Sybil Andrews | Towards Modernity
4th session

November 02 - November 30, 2023


This session is closed for bidding.
Current bid: $16,000 CAD
Bidding History
Paddle # Date Amount

818689 30-Nov-2023 03:46:55 PM $16,000 AutoBid

38733 25-Nov-2023 04:37:10 AM $15,000

818689 25-Nov-2023 04:36:15 AM $14,000 AutoBid

38733 25-Nov-2023 04:36:15 AM $13,000

818689 22-Nov-2023 04:55:48 PM $12,000 AutoBid

The bidding history list updated on: Wednesday, April 17, 2024 05:20:09

LOT 505

1898 - 1992

Tillers of the Soil
linocut in 4 colours
signed, titled and editioned 60/60 and on verso dated 1934 on the exhibition label
10 1/2 x 13 1/2 in, 26.7 x 34.3 cm

Estimate: $15,000 - $25,000 CAD

Sold for: $20,000

Preview at: Heffel Calgary – 888 4e Ave SW, Suite 609

Private Collection, Calgary

Peter White, Sybil Andrews, Glenbow Museum, 1982, reproduced pages 27 and 57
Lora S. Urbanelli, The Grosvenor School, British Linocuts Between the Wars, Museum of Art, Rhode Island School of Design, 1988, reproduced page 46
Stephen Coppel, Linocuts of the Machine Age, 1995, reproduced page 115, catalogue #SA31
Hana Leaper, Sybil Andrews Linocuts: A Complete Catalogue, Osborne Samuel Gallery, 2015, same image reproduced page 78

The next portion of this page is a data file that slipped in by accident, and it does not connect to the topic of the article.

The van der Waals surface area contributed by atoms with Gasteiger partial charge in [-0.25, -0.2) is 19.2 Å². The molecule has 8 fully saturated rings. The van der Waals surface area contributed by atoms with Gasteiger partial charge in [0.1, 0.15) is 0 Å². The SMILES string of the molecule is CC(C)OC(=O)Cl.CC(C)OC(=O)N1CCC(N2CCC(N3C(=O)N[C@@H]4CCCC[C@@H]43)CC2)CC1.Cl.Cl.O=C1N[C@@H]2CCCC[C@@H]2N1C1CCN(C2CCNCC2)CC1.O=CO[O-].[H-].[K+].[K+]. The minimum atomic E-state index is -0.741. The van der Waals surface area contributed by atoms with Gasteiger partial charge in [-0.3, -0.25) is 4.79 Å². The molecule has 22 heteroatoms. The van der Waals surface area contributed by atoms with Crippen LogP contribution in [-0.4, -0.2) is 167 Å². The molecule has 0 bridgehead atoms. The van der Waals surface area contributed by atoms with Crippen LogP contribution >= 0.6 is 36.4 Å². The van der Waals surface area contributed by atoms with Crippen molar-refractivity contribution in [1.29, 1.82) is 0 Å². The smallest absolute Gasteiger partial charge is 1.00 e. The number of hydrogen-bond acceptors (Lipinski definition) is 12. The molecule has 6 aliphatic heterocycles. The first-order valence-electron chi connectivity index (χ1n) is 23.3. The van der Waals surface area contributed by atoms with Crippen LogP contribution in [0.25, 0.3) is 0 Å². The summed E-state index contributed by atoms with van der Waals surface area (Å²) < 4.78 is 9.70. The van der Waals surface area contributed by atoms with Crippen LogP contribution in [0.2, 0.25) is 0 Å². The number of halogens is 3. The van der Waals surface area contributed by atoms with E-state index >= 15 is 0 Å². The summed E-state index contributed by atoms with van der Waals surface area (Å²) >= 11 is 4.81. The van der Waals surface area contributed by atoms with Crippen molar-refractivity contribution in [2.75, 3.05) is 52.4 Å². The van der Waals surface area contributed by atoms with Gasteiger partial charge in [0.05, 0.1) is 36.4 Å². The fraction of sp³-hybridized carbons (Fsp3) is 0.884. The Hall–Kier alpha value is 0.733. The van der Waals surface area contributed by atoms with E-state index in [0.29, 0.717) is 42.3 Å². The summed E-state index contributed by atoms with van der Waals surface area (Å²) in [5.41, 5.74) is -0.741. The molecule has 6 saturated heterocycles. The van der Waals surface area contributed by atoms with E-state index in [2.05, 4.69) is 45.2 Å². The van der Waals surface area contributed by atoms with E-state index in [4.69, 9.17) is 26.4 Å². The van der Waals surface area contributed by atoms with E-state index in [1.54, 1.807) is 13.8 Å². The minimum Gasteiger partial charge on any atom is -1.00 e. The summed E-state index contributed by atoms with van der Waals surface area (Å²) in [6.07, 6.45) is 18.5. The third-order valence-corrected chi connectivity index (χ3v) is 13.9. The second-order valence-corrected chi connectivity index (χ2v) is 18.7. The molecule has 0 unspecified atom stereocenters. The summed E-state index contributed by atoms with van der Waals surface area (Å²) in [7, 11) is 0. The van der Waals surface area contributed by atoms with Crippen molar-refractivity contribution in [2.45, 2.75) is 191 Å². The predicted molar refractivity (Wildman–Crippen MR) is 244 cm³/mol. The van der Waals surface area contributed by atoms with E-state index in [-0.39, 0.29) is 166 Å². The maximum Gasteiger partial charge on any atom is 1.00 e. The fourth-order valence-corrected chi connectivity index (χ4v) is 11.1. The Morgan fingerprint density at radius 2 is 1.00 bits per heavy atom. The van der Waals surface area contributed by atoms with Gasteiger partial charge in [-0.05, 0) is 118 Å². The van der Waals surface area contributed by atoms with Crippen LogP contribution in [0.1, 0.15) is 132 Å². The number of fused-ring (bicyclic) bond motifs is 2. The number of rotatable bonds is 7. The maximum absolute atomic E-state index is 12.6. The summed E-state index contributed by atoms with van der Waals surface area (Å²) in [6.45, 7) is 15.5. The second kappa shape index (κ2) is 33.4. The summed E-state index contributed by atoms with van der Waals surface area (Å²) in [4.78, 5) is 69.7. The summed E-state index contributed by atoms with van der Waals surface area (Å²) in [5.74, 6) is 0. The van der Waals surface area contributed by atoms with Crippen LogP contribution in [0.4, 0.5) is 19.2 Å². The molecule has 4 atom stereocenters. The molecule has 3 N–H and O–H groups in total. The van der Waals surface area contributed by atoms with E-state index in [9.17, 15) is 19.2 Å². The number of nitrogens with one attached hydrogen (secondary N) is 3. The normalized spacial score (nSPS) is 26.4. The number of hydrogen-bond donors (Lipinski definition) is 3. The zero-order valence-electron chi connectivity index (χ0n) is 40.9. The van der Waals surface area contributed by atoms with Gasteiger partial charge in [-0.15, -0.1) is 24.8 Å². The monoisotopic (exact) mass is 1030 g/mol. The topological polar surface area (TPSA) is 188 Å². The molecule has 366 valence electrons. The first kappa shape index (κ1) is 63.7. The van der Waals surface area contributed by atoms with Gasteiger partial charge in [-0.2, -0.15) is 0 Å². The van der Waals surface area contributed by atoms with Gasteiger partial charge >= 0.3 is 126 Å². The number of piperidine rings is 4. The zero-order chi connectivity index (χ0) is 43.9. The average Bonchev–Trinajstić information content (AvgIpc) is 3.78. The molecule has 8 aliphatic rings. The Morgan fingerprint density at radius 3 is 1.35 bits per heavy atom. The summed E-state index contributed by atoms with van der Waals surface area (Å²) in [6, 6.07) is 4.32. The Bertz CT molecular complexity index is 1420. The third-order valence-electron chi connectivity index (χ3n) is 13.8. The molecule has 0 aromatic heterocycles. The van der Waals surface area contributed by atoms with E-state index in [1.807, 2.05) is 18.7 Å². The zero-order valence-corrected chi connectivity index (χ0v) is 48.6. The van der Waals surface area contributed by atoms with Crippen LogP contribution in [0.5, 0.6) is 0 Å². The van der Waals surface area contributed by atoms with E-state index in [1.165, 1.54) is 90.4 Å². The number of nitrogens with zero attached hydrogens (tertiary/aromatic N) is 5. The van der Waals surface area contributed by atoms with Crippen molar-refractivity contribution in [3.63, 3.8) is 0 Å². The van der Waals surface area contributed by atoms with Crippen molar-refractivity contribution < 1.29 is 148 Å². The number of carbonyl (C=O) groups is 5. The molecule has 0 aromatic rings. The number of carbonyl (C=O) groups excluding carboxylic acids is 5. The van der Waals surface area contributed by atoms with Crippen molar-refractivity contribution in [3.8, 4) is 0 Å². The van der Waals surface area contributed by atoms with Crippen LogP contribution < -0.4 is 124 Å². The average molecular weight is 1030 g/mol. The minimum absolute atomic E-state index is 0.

Glenbow Museum, Calgary, Sybil Andrews: Color Linocuts, 1982, catalogue #31
Rhode Island School of Design Museum, The Grosvenor School: British Linocuts Between the Wars, January 22 - March 20, 1988, traveling in 1988 to the Cleveland Museum of Art and the Santa Barbara Museum of Art, same image, catalogue #10

Sybil Andrews was part of the Grosvenor School in England, a group of artists working in linocut who were influenced by the exciting modernist movements of Futurism, Vorticism and Cubism. In the 1930s, harsh economic realities brought a new appreciation for the working class, both rural and urban, who emerged as a subject for art, and their energy and productivity was seen in a heroic light. Tillers of the Soil is from a group of linocuts in Andrews’s oeuvre that embodies this subject. Seen at a distance, the figure of the farmer is small, but his stance at the plough is self-assured as he controls the team of massive draft horses. Andrews emphasized their power through her unusual use of perspective, showing the horses looming over the top of the hill with the stylized furrows of the field plunging downward below them. A pervasive and dynamic sense of movement, strong colour, and the bright light of the open farmland make Tillers of the Soil a powerful image.

Stephen Coppel notes: from an edition 60 plus at least 2 TPs, 2 EPs and 4 AEPs. Early impressions on buff oriental laid tissue; later printings on thickish oriental paper. This is a fine impression on tickish oriental paper.

All prices are in Canadian Dollars

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